My Father's Country: The Story of a German Family
A huge bestseller in Germany for over a year, My Father’s Country offers extraordinarily moving and riveting insight into the experience of being German in the last century.
On August 26, 1944, Hans Georg Klamroth, officer in the German army and member of the SS, was executed for high treason for his participation in the July 1944 plot to assassinate Hitler. My Father’s Country is the extraordinary work of Klamroth’s daughter, Wibke, born only six years before her father’s death.
Decades later, Bruhns was watching a TV documentary about the events of July 1944 when images of her father in the court room suddenly appeared on screen. “I stare at this man with the empty face. I don’t know him. But I can see myself in him — his eyes are my eyes; I know I resemble him. I know I wouldn’t be here without him. And what do I know about him? Nothing at all.”
Based on an extensive collection of family letters, private diaries, photographs and even menus, My Father’s Country traces Wibke Bruhns’ father’s, and more widely, her well-to-do merchant family’s, life in the Germany of the late nineteenth and early twentieth centuries. With it, Bruhns not only brings to life the nuances of this world — its culture and its assumptions, politics and beliefs — but also comes to know, finally, the mysterious father she barely remembers.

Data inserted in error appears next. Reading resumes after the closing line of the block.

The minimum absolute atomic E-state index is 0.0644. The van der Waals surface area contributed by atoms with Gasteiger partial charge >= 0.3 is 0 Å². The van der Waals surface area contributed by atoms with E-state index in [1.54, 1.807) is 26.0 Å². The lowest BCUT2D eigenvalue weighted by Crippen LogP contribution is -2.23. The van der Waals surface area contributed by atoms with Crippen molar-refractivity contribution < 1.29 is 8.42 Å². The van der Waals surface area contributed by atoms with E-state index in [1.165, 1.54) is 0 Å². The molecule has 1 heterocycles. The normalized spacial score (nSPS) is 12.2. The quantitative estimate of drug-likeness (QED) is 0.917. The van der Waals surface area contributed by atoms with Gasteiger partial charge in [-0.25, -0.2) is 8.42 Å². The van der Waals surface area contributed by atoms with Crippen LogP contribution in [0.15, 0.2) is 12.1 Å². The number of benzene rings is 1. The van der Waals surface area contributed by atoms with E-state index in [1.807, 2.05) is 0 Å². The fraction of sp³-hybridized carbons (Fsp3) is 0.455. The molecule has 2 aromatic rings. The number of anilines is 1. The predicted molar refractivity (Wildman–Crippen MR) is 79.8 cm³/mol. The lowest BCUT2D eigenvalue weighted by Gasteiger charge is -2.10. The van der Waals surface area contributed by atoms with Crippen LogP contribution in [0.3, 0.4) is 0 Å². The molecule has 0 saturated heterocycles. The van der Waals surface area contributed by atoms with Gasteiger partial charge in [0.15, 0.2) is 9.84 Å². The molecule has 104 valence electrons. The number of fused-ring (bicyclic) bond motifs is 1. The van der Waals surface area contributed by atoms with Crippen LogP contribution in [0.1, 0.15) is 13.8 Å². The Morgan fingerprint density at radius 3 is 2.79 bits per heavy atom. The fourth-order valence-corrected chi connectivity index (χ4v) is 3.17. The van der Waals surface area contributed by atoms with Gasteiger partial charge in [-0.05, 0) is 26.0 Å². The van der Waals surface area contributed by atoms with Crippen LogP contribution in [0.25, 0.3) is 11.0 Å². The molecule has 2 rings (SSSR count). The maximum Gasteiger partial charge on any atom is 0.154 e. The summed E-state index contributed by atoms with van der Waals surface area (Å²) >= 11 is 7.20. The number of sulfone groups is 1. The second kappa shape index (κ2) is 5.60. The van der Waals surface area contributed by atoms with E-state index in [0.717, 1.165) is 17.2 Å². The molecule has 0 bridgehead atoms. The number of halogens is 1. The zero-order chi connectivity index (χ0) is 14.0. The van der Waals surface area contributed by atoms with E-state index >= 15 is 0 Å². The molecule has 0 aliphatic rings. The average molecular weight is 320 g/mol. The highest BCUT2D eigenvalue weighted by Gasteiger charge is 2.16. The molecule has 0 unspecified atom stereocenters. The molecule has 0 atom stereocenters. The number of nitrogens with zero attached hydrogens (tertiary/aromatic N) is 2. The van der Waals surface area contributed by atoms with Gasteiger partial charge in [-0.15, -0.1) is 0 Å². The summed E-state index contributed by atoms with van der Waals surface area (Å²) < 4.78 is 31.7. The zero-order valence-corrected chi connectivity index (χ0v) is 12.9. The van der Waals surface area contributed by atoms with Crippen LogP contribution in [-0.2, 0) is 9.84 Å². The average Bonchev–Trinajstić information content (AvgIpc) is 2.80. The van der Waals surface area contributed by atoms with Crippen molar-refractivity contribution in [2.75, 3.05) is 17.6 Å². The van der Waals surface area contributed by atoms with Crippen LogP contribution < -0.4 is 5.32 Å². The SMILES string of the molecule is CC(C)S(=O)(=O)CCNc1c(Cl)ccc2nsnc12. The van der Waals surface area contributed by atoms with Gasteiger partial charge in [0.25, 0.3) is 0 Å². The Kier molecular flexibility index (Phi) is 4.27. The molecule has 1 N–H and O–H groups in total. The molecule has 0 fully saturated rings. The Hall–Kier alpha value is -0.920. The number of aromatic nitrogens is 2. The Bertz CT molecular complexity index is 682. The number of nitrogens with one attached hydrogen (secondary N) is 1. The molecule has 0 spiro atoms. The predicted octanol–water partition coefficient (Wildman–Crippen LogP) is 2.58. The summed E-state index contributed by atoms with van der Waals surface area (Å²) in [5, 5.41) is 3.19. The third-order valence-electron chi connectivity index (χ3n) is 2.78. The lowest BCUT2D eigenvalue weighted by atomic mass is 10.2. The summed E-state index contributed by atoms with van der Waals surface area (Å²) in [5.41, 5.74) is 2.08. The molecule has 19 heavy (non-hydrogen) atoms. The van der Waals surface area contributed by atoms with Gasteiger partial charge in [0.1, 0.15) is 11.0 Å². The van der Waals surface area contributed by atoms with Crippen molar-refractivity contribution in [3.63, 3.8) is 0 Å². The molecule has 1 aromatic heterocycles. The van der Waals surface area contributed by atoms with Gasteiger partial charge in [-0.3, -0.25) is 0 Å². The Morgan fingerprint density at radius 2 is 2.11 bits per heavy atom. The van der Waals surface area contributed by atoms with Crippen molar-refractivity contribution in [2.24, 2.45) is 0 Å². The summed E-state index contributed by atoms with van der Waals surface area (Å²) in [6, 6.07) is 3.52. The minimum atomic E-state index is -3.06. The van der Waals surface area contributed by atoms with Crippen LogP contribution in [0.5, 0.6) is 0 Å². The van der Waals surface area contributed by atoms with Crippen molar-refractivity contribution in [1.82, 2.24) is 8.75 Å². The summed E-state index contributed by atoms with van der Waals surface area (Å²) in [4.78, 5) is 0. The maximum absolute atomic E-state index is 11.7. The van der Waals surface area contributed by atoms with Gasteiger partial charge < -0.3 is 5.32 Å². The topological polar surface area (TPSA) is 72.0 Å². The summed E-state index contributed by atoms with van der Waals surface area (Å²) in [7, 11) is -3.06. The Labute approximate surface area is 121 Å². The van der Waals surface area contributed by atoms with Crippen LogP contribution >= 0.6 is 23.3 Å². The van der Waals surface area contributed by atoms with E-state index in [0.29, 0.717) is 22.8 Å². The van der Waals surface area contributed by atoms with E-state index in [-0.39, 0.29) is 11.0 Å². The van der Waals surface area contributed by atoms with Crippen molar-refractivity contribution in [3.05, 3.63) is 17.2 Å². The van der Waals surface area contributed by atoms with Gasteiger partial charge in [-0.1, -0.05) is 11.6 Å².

From the Hardcover edition.
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Review: My Father's Country: Story of a German FamilyUser Review - Woollythinker - Goodreads
The subject matter is fascinating, the research is thorough, the perspective is wonderfully personal... and yet I didn't love it. For a start, it takes forever to get going. The introduction to why ... Read full review
Review: My Father's Country: Story of a German FamilyUser Review - Janesivocha - Goodreads
As a person who is strongly drawn to 'old europe' and a student of the european theatre of WWII I was intrigued by the book. I enjoyed it immensely. The patience and perseverance on the home front and the little details were fascinating. I shall be re-visiting it Read full review